Just a few weeks after leaving his job as Speaker of the House of Commons, John Bercow entranced an initially sceptical audience during Friday’s Negotiator Conference, revealing opinions on Brexit, Boris Johnson, his impartiality, who will win the election. Here’s our summary of his fascinating and sometimes electrifying presentation.
“If the Conservatives can get an overall majority of at least 15 or 20 then phase one of Brexit (the transposition into law of the withdrawal agreement) will happen within a few weeks of the election.
“If that for you ladies and gentlemen means ‘getting Brexit done’ then great. But remember it’s just an important first stage that will work out the divorce bill and sort out the Northern Ireland question.
“But getting the trade agreements with the EU, the US and the rest of the world completed will then have to be sorted out – along with agreements on security, climate change, human trafficking and identity theft, for example.
“This will all take five years but the final sorting out of Brexit will take another ten years so it is perfectly conceivable that we will be debating Brexit for the next 15 years.
“I am happy now to tell you, now that I am free of the constraints of office, to say that my honest opinion is – and I respect the opinion of those who disagree with me – that Brexit is the greatest foreign policy blunder of the post war period.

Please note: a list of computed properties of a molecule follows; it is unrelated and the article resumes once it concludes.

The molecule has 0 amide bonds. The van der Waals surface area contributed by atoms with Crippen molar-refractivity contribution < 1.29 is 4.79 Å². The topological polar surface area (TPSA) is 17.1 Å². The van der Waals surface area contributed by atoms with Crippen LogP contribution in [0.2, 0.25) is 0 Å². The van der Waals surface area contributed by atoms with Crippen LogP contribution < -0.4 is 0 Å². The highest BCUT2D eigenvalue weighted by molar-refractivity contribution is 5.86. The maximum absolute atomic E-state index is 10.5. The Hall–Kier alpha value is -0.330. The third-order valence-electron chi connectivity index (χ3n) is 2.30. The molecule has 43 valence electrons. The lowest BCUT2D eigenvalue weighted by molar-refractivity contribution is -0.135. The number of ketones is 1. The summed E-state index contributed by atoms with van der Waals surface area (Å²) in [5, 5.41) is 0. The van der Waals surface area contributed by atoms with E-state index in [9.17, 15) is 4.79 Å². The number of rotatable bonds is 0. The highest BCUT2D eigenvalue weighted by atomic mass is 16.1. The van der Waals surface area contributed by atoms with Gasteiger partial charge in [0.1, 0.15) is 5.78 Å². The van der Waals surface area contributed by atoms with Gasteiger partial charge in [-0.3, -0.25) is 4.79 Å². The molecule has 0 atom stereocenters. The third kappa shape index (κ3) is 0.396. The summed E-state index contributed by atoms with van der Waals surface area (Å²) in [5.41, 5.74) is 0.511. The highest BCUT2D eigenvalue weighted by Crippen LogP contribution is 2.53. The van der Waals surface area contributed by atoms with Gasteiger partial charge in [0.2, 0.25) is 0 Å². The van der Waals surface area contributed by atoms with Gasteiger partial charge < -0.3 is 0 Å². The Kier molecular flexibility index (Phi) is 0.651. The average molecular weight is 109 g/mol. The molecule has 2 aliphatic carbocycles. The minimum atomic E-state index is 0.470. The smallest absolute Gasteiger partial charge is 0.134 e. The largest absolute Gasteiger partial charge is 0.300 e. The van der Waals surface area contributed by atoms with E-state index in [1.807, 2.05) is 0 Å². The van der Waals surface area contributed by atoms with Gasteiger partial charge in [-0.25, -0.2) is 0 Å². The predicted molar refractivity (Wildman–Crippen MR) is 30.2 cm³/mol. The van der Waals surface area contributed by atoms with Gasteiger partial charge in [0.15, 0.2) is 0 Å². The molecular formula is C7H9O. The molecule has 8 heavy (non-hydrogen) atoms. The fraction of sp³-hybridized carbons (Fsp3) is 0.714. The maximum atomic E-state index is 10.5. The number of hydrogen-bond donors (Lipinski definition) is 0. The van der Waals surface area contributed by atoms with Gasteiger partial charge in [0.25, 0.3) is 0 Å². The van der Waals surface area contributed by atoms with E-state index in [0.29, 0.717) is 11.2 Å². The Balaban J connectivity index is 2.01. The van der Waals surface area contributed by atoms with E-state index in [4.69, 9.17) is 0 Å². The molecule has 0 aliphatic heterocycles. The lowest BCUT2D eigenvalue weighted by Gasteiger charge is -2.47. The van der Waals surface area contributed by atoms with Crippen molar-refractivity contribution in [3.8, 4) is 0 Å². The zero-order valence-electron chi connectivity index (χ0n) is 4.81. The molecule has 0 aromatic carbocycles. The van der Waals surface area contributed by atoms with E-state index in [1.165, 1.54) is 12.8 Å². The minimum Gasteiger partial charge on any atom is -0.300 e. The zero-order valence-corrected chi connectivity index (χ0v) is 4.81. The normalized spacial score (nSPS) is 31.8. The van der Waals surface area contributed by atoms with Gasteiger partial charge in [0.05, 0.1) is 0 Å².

“It is bad for the country – we may be able to offset its worst effects – but it remains a mistake and across Europe people are puzzled why we have chosen to leave one of the biggest power blocks in the world and our biggest trade partner. It is a monumental folly.”
“I won’t sit on the fence. As things stand the Conservatives are heading for a majority in double figures, and possibly more, although this depends on the outcome within 100 key margin constituencies.
“The ‘Let’s get Brexit done’ message resonates with voters fatigued by Brexit. I completely understand.”
“The speaker’s job is not be a nodding donkey or craven lickspittle for the government but instead to stand up for MPs individually and parliament institutionally,” he said.
“I wasn’t pro government or pro opposition; I was pro parliament. I accept that parliament has been much criticised, but it was discharging its duty to look at and question, probe and challenge and sometimes contradict the government of the day.
“Politicians are always accused of not doing what they say they will do after gaining power, but I hope that I have done what I did promise to do, even if it meant getting some flack and making controversial decisions and becoming a marmite character.”